This article describes unusual and odd looking saltwater fish that are caught or seen by fishermen in Virginia.
The northern puffer is an odd looking fish that is caught in Virginia waters. Also known as swelling toad, blow toad, and blowfish, this species often inflates like a ball when threatened. Northern puffers are sometimes marketed as “sea squab.”
Burrfish are small relatives of puffers. These slow swimming fish inflate like puffers, but have an added armament of burr-like spikes.
The gray triggerfish is a reef species that is often caught in Virginia waters. These unusual fish have hard scales, rabbit-like teeth, and a locking dorsal fin spine that can only be lowered by moving the fish’s “trigger” fin.
The ribbonfish can be a surprise catch for Virginia anglers. Also known as cutlassfish or hairtail, ribbonfish have a long, ribbonlike body with bright silver coloration and fang-like teeth.
Traditionally a southern species, this oddly shaped fish has expanded into Virginia. Ribbonfish often travel in large schools along the coast and into the Chesapeake Bay and coastal estuaries.
Ribbonfish are caught by trolling, casting, jigging, or bait fishing. They readily attack any small lures that resemble baitfish.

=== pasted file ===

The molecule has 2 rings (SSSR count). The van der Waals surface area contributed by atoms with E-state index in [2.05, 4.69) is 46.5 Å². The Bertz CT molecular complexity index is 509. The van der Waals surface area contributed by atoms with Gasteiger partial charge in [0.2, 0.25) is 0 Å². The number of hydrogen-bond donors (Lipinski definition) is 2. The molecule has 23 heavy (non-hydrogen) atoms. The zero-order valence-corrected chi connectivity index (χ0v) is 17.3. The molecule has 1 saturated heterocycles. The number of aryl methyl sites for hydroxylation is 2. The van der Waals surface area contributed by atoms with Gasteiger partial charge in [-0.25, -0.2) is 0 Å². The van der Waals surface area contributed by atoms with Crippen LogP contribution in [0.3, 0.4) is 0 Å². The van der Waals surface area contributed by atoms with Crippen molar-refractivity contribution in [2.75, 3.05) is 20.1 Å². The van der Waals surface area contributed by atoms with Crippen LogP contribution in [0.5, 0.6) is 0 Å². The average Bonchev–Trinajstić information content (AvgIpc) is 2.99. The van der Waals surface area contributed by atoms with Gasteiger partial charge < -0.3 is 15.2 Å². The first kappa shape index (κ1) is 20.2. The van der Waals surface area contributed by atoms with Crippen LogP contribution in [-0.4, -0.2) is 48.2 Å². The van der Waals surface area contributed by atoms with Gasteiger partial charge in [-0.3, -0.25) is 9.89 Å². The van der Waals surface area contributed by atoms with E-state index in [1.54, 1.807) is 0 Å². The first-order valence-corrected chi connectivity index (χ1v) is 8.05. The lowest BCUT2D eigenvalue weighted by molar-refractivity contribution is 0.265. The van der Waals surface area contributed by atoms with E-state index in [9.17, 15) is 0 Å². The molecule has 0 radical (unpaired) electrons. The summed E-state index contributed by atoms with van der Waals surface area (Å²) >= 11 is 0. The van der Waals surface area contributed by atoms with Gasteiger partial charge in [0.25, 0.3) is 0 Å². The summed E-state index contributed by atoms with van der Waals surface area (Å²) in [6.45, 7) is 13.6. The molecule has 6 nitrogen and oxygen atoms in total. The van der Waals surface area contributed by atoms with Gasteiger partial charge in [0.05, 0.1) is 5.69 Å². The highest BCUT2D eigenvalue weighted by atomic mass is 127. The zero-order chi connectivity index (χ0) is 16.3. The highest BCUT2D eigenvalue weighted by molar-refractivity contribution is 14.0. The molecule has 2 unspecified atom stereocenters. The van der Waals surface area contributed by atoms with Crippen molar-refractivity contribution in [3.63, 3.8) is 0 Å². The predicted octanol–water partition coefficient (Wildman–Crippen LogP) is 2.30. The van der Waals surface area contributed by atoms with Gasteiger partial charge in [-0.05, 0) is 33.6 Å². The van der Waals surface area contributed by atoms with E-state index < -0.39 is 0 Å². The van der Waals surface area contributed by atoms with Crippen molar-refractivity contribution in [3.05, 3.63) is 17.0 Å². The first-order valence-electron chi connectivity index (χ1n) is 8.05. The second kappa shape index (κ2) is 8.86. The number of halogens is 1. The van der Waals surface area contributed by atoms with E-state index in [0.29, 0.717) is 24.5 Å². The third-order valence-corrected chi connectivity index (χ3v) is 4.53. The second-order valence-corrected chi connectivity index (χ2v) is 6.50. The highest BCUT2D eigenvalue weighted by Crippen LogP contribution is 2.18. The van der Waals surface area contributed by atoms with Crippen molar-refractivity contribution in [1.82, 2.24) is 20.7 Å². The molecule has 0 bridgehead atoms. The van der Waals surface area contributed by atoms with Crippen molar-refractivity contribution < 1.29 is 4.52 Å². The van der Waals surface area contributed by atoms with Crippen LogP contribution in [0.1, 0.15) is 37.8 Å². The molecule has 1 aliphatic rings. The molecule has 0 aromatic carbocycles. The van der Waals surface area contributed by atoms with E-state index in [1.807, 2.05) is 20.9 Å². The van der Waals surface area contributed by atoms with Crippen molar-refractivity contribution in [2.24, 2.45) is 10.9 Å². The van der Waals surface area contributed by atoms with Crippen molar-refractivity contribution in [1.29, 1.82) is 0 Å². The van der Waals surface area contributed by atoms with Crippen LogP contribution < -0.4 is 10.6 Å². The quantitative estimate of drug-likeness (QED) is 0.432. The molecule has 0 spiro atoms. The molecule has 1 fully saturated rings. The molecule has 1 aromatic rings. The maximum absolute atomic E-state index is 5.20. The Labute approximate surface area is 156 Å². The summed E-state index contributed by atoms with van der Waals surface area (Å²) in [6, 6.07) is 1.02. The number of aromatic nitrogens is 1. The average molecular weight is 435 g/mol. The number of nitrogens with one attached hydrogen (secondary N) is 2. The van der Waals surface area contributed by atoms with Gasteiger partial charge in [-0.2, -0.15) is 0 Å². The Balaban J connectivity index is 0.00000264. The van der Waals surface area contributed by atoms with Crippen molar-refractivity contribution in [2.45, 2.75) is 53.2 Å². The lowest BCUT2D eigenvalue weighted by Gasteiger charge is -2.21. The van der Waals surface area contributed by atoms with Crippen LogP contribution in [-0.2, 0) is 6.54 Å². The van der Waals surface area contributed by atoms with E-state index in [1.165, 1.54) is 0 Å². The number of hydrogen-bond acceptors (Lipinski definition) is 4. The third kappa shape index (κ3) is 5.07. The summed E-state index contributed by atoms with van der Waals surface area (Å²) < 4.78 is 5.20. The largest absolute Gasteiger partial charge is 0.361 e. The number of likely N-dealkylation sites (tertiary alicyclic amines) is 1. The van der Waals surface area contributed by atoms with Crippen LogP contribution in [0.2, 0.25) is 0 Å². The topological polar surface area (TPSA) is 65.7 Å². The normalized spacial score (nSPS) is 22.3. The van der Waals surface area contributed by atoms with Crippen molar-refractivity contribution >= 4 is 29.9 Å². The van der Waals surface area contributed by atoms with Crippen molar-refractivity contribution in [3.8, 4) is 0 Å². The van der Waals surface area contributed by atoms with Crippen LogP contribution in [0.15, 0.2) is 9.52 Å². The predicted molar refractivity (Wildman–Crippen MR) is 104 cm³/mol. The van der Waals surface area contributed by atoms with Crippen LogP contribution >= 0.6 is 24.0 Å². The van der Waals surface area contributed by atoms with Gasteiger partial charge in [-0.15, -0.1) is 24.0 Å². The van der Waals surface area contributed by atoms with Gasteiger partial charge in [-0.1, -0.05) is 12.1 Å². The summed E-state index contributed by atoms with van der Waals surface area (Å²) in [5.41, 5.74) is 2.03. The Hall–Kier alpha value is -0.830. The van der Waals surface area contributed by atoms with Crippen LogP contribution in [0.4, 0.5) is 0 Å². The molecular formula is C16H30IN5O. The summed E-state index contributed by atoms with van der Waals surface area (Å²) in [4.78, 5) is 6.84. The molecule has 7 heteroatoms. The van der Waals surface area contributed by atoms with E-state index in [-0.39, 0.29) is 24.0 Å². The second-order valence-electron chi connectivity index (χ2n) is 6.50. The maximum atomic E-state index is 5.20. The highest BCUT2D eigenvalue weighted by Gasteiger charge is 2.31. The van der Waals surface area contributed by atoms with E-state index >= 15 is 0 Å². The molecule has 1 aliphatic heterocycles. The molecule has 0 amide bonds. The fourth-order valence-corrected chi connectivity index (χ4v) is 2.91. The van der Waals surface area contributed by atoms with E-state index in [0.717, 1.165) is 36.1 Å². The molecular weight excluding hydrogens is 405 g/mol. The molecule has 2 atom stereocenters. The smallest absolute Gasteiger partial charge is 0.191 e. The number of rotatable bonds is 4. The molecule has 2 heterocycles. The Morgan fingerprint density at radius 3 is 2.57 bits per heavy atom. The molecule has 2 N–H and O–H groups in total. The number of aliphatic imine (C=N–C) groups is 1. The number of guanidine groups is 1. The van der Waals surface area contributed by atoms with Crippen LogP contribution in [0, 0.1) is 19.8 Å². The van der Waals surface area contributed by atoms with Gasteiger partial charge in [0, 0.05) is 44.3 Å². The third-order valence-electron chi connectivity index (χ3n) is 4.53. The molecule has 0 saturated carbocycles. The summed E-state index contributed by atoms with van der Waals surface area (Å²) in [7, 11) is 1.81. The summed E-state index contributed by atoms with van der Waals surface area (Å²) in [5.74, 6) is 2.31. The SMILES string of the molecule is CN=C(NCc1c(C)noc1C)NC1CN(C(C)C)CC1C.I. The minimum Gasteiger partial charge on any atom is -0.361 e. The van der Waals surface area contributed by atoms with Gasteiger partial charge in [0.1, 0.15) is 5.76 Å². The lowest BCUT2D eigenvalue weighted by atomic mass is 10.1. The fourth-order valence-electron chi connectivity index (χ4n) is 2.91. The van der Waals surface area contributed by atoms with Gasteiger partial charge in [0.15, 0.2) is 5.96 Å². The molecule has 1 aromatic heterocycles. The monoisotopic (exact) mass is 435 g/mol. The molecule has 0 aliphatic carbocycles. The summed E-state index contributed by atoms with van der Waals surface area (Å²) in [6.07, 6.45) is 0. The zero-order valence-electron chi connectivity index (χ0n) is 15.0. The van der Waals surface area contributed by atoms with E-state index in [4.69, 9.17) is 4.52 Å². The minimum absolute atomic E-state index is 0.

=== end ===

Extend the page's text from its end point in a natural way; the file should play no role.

The lizardfish is a small cigar-shaped fish with a large lizard-like mouth. Lizardfish are tan above and white below. This species is sometimes found together with flounder.
The sea robin is a common for seaside flounder fishermen. These specialized fish have wing-shaped pectoral fins, spiny heads, and hard-scaled bodies.
The northern stargazer is sometimes caught by surf anglers and boat fishermen. Similar in appearance to the oyster toad, stargazers are said to be capable of generating electric shocks from organs on their head.
The pigfish often gets attention for its grunting sounds, which distinguishes it from similar species. Pigfish are caught around piers, rocks, and oyster bars.
Hake may be unfamiliar to some anglers. The red hake, also known as ling, features a slimy coating, chin barbel, and threadlike appendages on their pectoral fins. In the fall, red hake are caught along the surf, most often after dark. Red hake are also caught from deep ocean wrecks and other bottom features.
The spotted hake, a similar species, is sometimes caught in tidal rivers and coves of the lower Chesapeake Bay.
The houndfish often startles fishermen along the Virginia Coast and its seaside estuaries. This slender fish has a long slender head, needle-like teeth, and large eyes. Known for their leaping abilities, houndfish are hard to land when hooked.
The windowpane is occasionally caught by flounder fishermen in Virginia. Also known as sand flounder, this species is much wider in proportion to its length than summer flounder.
The monkfish or angler fish is a fearsome looking creature that is caught most often on deep water wrecks. This fish has a huge mouth, sharp teeth, large eyes, and slimy coating.
The ocean sunfish, or Mola Mola, is a large, oddly shaped ocean dweller that is often seen off the Virginia coast. These docile fish are often seen basking on the surface.